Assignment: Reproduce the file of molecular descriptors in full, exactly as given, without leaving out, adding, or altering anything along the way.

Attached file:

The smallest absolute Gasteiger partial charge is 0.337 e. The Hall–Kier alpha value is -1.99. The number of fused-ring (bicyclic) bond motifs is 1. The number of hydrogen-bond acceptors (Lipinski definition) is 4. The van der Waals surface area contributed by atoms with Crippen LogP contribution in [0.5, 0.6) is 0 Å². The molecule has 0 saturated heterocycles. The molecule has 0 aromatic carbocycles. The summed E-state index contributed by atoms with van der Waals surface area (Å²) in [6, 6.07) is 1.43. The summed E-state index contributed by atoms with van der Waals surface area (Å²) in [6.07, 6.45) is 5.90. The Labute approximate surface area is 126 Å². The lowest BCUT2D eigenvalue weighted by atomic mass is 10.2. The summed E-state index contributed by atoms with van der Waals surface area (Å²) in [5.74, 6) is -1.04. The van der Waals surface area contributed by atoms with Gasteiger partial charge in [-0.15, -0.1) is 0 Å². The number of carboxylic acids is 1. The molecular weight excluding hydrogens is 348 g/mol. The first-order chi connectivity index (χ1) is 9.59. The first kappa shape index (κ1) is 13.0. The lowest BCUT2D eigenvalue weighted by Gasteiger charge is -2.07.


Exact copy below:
The smallest absolute Gasteiger partial charge is 0.337 e. The Hall–Kier alpha value is -1.99. The number of fused-ring (bicyclic) bond motifs is 1. The number of hydrogen-bond acceptors (Lipinski definition) is 4. The van der Waals surface area contributed by atoms with Crippen LogP contribution in [0.5, 0.6) is 0 Å². The molecule has 0 saturated heterocycles. The molecule has 0 aromatic carbocycles. The summed E-state index contributed by atoms with van der Waals surface area (Å²) in [6, 6.07) is 1.43. The summed E-state index contributed by atoms with van der Waals surface area (Å²) in [6.07, 6.45) is 5.90. The Labute approximate surface area is 126 Å². The lowest BCUT2D eigenvalue weighted by atomic mass is 10.2. The summed E-state index contributed by atoms with van der Waals surface area (Å²) in [5.74, 6) is -1.04. The van der Waals surface area contributed by atoms with Gasteiger partial charge in [-0.15, -0.1) is 0 Å². The number of carboxylic acids is 1. The molecular weight excluding hydrogens is 348 g/mol. The first-order chi connectivity index (χ1) is 9.59. The first kappa shape index (κ1) is 13.0. The lowest BCUT2D eigenvalue weighted by Gasteiger charge is -2.07.